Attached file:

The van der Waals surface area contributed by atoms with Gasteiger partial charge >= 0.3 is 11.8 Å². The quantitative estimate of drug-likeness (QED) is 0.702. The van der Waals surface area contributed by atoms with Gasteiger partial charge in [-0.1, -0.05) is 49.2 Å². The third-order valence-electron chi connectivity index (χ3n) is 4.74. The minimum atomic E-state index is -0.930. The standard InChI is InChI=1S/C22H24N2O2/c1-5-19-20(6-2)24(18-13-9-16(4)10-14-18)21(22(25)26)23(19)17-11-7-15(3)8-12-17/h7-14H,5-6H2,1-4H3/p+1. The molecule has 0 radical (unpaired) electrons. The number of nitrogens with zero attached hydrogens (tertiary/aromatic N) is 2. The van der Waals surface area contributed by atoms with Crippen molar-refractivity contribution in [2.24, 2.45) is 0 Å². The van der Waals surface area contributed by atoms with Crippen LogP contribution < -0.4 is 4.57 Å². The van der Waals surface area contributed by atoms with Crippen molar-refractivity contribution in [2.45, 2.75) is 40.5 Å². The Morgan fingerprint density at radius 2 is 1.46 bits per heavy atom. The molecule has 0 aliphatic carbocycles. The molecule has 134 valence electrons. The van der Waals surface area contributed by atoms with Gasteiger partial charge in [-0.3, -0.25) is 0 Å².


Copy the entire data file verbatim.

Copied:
The van der Waals surface area contributed by atoms with Gasteiger partial charge >= 0.3 is 11.8 Å². The quantitative estimate of drug-likeness (QED) is 0.702. The van der Waals surface area contributed by atoms with Gasteiger partial charge in [-0.1, -0.05) is 49.2 Å². The third-order valence-electron chi connectivity index (χ3n) is 4.74. The minimum atomic E-state index is -0.930. The standard InChI is InChI=1S/C22H24N2O2/c1-5-19-20(6-2)24(18-13-9-16(4)10-14-18)21(22(25)26)23(19)17-11-7-15(3)8-12-17/h7-14H,5-6H2,1-4H3/p+1. The molecule has 0 radical (unpaired) electrons. The number of nitrogens with zero attached hydrogens (tertiary/aromatic N) is 2. The van der Waals surface area contributed by atoms with Crippen molar-refractivity contribution in [2.24, 2.45) is 0 Å². The van der Waals surface area contributed by atoms with Crippen LogP contribution < -0.4 is 4.57 Å². The van der Waals surface area contributed by atoms with Crippen molar-refractivity contribution in [2.45, 2.75) is 40.5 Å². The Morgan fingerprint density at radius 2 is 1.46 bits per heavy atom. The molecule has 0 aliphatic carbocycles. The molecule has 134 valence electrons. The van der Waals surface area contributed by atoms with Gasteiger partial charge in [-0.3, -0.25) is 0 Å².